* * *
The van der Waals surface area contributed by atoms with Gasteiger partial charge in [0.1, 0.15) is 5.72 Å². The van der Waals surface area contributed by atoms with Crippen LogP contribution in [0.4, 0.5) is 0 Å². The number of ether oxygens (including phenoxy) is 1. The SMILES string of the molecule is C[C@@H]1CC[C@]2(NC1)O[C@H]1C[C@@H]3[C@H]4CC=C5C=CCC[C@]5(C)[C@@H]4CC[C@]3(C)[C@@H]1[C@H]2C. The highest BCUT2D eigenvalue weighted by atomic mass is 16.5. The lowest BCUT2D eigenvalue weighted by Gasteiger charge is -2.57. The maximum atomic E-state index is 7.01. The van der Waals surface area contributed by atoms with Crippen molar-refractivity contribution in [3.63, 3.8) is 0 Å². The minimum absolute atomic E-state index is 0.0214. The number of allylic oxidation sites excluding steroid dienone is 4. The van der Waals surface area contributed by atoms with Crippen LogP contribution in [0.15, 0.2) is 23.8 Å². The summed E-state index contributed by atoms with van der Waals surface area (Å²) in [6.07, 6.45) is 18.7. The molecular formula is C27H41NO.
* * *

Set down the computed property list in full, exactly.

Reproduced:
The van der Waals surface area contributed by atoms with Gasteiger partial charge in [0.1, 0.15) is 5.72 Å². The van der Waals surface area contributed by atoms with Crippen LogP contribution in [0.4, 0.5) is 0 Å². The number of ether oxygens (including phenoxy) is 1. The SMILES string of the molecule is C[C@@H]1CC[C@]2(NC1)O[C@H]1C[C@@H]3[C@H]4CC=C5C=CCC[C@]5(C)[C@@H]4CC[C@]3(C)[C@@H]1[C@H]2C. The highest BCUT2D eigenvalue weighted by atomic mass is 16.5. The lowest BCUT2D eigenvalue weighted by Gasteiger charge is -2.57. The maximum atomic E-state index is 7.01. The van der Waals surface area contributed by atoms with Crippen molar-refractivity contribution in [3.63, 3.8) is 0 Å². The minimum absolute atomic E-state index is 0.0214. The number of allylic oxidation sites excluding steroid dienone is 4. The van der Waals surface area contributed by atoms with Crippen LogP contribution in [0.15, 0.2) is 23.8 Å². The summed E-state index contributed by atoms with van der Waals surface area (Å²) in [6.07, 6.45) is 18.7. The molecular formula is C27H41NO.